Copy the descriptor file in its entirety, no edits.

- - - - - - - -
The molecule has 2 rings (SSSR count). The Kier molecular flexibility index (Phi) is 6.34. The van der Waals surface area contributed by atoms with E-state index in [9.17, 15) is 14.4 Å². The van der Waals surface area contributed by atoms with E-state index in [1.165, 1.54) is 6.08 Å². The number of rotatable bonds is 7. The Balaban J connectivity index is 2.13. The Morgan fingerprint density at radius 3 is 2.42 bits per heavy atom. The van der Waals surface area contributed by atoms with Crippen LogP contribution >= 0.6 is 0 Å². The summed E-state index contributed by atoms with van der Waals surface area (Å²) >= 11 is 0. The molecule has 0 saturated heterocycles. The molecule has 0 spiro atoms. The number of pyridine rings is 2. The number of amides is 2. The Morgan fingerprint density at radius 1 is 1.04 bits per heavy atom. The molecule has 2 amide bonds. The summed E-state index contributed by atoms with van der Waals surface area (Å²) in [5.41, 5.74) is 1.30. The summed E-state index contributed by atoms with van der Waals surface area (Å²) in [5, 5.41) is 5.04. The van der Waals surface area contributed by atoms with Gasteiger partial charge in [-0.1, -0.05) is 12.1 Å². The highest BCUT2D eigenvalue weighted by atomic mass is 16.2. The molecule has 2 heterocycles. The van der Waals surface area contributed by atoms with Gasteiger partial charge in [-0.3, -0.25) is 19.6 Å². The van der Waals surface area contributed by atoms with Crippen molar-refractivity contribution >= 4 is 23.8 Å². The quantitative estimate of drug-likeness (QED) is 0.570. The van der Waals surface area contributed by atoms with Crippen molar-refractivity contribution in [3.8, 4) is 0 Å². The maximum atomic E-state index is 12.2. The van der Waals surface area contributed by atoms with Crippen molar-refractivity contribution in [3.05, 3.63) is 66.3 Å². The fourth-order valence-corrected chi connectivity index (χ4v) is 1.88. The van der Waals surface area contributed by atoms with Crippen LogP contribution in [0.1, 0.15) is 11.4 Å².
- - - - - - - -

The molecule has 2 rings (SSSR count). The Kier molecular flexibility index (Phi) is 6.34. The van der Waals surface area contributed by atoms with E-state index in [9.17, 15) is 14.4 Å². The van der Waals surface area contributed by atoms with E-state index in [1.165, 1.54) is 6.08 Å². The number of rotatable bonds is 7. The Balaban J connectivity index is 2.13. The Morgan fingerprint density at radius 3 is 2.42 bits per heavy atom. The van der Waals surface area contributed by atoms with Crippen LogP contribution >= 0.6 is 0 Å². The summed E-state index contributed by atoms with van der Waals surface area (Å²) >= 11 is 0. The molecule has 0 saturated heterocycles. The molecule has 0 spiro atoms. The number of pyridine rings is 2. The number of amides is 2. The Morgan fingerprint density at radius 1 is 1.04 bits per heavy atom. The molecule has 2 amide bonds. The summed E-state index contributed by atoms with van der Waals surface area (Å²) in [5.41, 5.74) is 1.30. The summed E-state index contributed by atoms with van der Waals surface area (Å²) in [5, 5.41) is 5.04. The van der Waals surface area contributed by atoms with Gasteiger partial charge in [-0.1, -0.05) is 12.1 Å². The highest BCUT2D eigenvalue weighted by atomic mass is 16.2. The molecule has 2 heterocycles. The van der Waals surface area contributed by atoms with Gasteiger partial charge in [-0.3, -0.25) is 19.6 Å². The van der Waals surface area contributed by atoms with Crippen molar-refractivity contribution >= 4 is 23.8 Å². The quantitative estimate of drug-likeness (QED) is 0.570. The van der Waals surface area contributed by atoms with Crippen molar-refractivity contribution in [3.8, 4) is 0 Å². The maximum atomic E-state index is 12.2. The van der Waals surface area contributed by atoms with Crippen molar-refractivity contribution in [3.05, 3.63) is 66.3 Å². The fourth-order valence-corrected chi connectivity index (χ4v) is 1.88. The van der Waals surface area contributed by atoms with Crippen LogP contribution in [0.1, 0.15) is 11.4 Å².